by Nathan Kanuch, Zackary Kephart & Julian Spivey
When I heard that famed documentarian Ken Burns was putting together a definitive history of country music for an eight-part series on PBS I knew The Word had to compile a list of the 100 Greatest Country Songs of All-Time. I also knew that I wanted to collaborate on such a list with Zackary Kephart of The Musical Divide and Nathan Kanuch of Shore2Shore Country, whom I’ve worked with a few times on other collaborations.
When coming up with the idea to collaborate on a list of the 100 Greatest Country Songs of All-Time I asked Zackary Kephart of The Musical Divide and Nathan Kanuch of Shore2Shore Country to make up their own personal list of what they considered to be the 100 greatest country music songs of all-time. I had done the same.
To get our definitive list I took songs that all three of us included on our lists and averaged those together. If a song was on all three lists, it automatically went to the top. So, if all three of us had a song ranked in the nineties on our list it could theoretically come out higher on the definitive list than a song that appeared very high on two lists but was left completely off the third (this did happen). Zack, Nathan and I were unanimous when it came to 32 songs.
This is where the methodology is a bit imperfect, but it’s the closest I could figure to get a definitive list of the greatest country songs of all-time.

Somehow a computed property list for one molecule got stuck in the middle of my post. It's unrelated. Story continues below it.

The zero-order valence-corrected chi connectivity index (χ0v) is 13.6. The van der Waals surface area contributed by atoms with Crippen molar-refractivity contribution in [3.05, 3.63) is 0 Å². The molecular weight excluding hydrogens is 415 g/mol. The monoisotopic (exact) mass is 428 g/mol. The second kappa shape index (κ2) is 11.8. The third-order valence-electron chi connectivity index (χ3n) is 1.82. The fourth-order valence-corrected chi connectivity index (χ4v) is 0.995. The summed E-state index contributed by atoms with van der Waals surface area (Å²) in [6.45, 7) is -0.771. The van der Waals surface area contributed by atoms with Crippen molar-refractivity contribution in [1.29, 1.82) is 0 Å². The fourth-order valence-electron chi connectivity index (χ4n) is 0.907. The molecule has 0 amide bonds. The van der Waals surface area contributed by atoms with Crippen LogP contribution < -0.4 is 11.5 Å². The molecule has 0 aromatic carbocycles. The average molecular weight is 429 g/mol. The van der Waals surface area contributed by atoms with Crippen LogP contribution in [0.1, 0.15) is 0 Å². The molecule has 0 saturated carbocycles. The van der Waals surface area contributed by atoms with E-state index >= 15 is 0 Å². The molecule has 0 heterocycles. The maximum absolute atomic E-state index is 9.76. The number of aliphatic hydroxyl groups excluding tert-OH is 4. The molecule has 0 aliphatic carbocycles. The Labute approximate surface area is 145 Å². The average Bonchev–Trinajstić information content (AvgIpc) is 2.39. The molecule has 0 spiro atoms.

If a song appeared on two out of the three lists, it would be averaged and slot in behind the 32 songs we all agreed should be in the top 100. There were 41 such songs.
The remainder of the list (27 songs) features songs that only appeared on one of the three lists and to get the most accurate ranking for the definitive list it was a “highest remaining song comes first” system.
30. "East Bound & Down" by Jerry Reed (1977)
Jerry Reed’s “East Bound and Down” is one of the songs of the ‘70s. It’s one of those rare songs that is just *perfect.* As in, I wouldn’t change a single thing about it. The chorus just begs to be sung out at the top of your lungs, and the driving guitar literally gives you a ride down the highway in the passenger seat of a Burt Reynolds-driven Trans Am. An iconic song fitting of such an iconic movie in “Smokey & the Bandit.” NK
29. "Hello Walls" by Faron Young (1961)
Truth be told, “Hello Walls” will always shine more of a spotlight on its writer, Willie Nelson, than its singer, Faron Young, but that’s not to discount Young’s ability as an artist. In fact, the two artists helped one another during this time – Young, the still budding honky tonk superstar influenced by Hank Williams, found his biggest hit through “Hello Walls,” the tune that also helped launch a young Nelson’s career into the spotlight. On that note alone, this song would naturally make a list of this caliber, though there’s always been something strangely appealing about a song where the narrator has a subdued, one-sided conversation with himself. If it weren’t so damn catchy, you’d swear it’s one of the saddest country songs you’d ever heard, and that’s saying something. ZK